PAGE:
• make oldconfig — This is a non-interactive script that will set up your configuration file to contain the default settings. If you are using the default Red Hat Linux kernel, it will create a configuration file for the kernel that shipped with Red Hat Linux for your architecture. This is useful for setting up your kernel to known working defaults and then turning off features that you do not want.


    To use kmod (see Chapter 24 for details) and kernel modules you must answer Yes to kmod support and module version (CONFIG_MODVERSIONS) support during the configuration.

  6. After creating a /usr/src/linux-2.4/.config file, use the command make dep to set up all the dependencies correctly.

  7. Use the command make clean to prepare the source tree for the build.

  8. Edit /usr/src/linux-2.4/Makefile so that you do not overwrite your existing kernel. The method described here is the easiest to recover from in the event of a mishap. If you are interested in other possibilities, details can be found at or in the Makefile in /usr/src/linux-2.4 on your Linux system.

    Edit /usr/src/linux-2.4/Makefile and modify the line beginning with EXTRAVERSION = to match a "unique" name by appending the date to the end of the string. For example, if you are compiling kernel version 2.4.18-0.12 you can append the flag to look similar to EXTRAVERSION = -0.1.21-jul2001). This will allow you to have the old working kernel and the new kernel, version 2.4.18-0.12-jul2001, on your system at the same time.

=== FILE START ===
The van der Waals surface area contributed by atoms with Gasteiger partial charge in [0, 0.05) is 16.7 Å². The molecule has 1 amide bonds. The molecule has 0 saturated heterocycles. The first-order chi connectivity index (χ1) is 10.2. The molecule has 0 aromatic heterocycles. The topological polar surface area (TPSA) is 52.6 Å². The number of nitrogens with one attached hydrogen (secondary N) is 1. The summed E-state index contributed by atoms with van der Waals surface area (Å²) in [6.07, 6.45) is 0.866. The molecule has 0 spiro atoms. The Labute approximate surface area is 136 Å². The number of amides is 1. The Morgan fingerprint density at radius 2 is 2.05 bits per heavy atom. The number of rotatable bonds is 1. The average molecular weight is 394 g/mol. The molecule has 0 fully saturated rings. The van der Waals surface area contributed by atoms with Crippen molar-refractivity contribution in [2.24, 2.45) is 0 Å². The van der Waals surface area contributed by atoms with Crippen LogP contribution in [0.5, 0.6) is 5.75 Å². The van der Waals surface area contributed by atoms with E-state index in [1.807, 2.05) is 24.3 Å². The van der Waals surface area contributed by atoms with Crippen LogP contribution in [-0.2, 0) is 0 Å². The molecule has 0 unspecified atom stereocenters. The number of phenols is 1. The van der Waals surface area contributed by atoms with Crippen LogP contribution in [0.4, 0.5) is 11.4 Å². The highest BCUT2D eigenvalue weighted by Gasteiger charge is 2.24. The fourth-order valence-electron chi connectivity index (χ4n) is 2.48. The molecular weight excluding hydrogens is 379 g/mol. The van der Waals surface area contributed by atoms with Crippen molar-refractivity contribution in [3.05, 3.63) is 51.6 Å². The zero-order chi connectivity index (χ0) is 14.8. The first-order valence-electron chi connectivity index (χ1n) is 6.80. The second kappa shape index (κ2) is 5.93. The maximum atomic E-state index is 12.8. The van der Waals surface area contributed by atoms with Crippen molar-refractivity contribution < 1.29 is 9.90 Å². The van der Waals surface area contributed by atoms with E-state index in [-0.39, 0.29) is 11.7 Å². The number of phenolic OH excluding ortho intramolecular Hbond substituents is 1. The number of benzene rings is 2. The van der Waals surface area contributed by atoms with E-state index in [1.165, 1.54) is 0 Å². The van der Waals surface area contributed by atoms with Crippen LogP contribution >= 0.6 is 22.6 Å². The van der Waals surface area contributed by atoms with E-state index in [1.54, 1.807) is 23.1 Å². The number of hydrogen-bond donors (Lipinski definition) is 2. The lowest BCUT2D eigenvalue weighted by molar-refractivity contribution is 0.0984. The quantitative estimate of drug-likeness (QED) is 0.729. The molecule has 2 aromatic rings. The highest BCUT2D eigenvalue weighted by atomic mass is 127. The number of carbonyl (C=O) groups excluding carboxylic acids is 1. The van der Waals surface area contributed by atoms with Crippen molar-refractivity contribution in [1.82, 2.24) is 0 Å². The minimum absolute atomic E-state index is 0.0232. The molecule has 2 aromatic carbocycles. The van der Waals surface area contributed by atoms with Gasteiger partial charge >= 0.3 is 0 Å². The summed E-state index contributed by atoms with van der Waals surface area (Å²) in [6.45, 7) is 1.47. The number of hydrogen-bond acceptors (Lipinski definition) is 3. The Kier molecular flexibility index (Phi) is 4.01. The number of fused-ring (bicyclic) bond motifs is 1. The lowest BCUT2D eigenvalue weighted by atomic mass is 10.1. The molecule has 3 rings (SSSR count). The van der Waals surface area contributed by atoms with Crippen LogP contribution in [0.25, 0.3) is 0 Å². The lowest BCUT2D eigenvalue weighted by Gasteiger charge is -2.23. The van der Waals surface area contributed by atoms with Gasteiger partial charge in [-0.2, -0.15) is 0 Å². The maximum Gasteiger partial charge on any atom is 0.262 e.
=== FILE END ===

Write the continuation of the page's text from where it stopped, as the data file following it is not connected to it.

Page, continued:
9. Build the kernel with make bzImage.

  10. Build any modules you configured with make modules.

  11. Use the command make modules_install to install the kernel modules (even if you did not build any). Make sure that you type the underscore (_). This will install the kernel modules into the directory path /lib/modules/KERNELVERSION/kernel/drivers (where KERNELVERSION is the version specified in the Makefile). In the example it would be /lib/modules/2.4.18-0.12-jul2001/kernel/drivers/.

  12. If you have a SCSI adapter and you made your SCSI driver modular, build a new initrd image Also, if you build your kernel with ext3 support as a module (the default in Red Hat Linux), you must create an initrd image. Refer to the Section called Making an initrd Image for details.

  13. Use make install to copy your new kernel and its associated files to the proper directories.

  14. The kernel is built and installed now. The next step is configuring the boot loader to boot the new kernel. Refer to the Section called Configuring the Boot Loader for more information.